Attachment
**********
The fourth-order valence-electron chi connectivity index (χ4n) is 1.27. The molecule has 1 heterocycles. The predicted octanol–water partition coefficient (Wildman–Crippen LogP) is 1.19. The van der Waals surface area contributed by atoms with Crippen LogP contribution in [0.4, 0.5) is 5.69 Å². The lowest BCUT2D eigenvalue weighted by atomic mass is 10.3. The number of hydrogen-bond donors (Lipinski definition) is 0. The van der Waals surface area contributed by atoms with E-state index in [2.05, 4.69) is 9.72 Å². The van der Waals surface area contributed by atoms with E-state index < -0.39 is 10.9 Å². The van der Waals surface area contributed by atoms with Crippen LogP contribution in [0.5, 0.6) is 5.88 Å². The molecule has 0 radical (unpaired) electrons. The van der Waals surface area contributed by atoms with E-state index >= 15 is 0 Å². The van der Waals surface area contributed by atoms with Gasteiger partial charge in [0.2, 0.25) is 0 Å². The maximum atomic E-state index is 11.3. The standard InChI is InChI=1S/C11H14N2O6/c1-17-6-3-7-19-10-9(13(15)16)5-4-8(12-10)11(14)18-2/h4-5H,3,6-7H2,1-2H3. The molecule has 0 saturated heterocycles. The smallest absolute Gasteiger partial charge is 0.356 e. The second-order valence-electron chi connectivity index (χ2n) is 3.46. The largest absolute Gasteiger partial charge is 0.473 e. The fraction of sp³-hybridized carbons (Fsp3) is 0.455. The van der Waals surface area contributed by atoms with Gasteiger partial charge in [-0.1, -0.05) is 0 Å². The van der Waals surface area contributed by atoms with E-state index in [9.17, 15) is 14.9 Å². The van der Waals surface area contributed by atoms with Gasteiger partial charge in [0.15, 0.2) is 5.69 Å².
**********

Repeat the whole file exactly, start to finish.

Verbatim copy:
The fourth-order valence-electron chi connectivity index (χ4n) is 1.27. The molecule has 1 heterocycles. The predicted octanol–water partition coefficient (Wildman–Crippen LogP) is 1.19. The van der Waals surface area contributed by atoms with Crippen LogP contribution in [0.4, 0.5) is 5.69 Å². The lowest BCUT2D eigenvalue weighted by atomic mass is 10.3. The number of hydrogen-bond donors (Lipinski definition) is 0. The van der Waals surface area contributed by atoms with E-state index in [2.05, 4.69) is 9.72 Å². The van der Waals surface area contributed by atoms with E-state index < -0.39 is 10.9 Å². The van der Waals surface area contributed by atoms with Crippen LogP contribution in [0.5, 0.6) is 5.88 Å². The molecule has 0 radical (unpaired) electrons. The van der Waals surface area contributed by atoms with E-state index >= 15 is 0 Å². The van der Waals surface area contributed by atoms with Gasteiger partial charge in [0.2, 0.25) is 0 Å². The maximum atomic E-state index is 11.3. The standard InChI is InChI=1S/C11H14N2O6/c1-17-6-3-7-19-10-9(13(15)16)5-4-8(12-10)11(14)18-2/h4-5H,3,6-7H2,1-2H3. The molecule has 0 saturated heterocycles. The smallest absolute Gasteiger partial charge is 0.356 e. The second-order valence-electron chi connectivity index (χ2n) is 3.46. The largest absolute Gasteiger partial charge is 0.473 e. The fraction of sp³-hybridized carbons (Fsp3) is 0.455. The van der Waals surface area contributed by atoms with Gasteiger partial charge in [-0.1, -0.05) is 0 Å². The van der Waals surface area contributed by atoms with E-state index in [9.17, 15) is 14.9 Å². The van der Waals surface area contributed by atoms with Gasteiger partial charge in [0.15, 0.2) is 5.69 Å².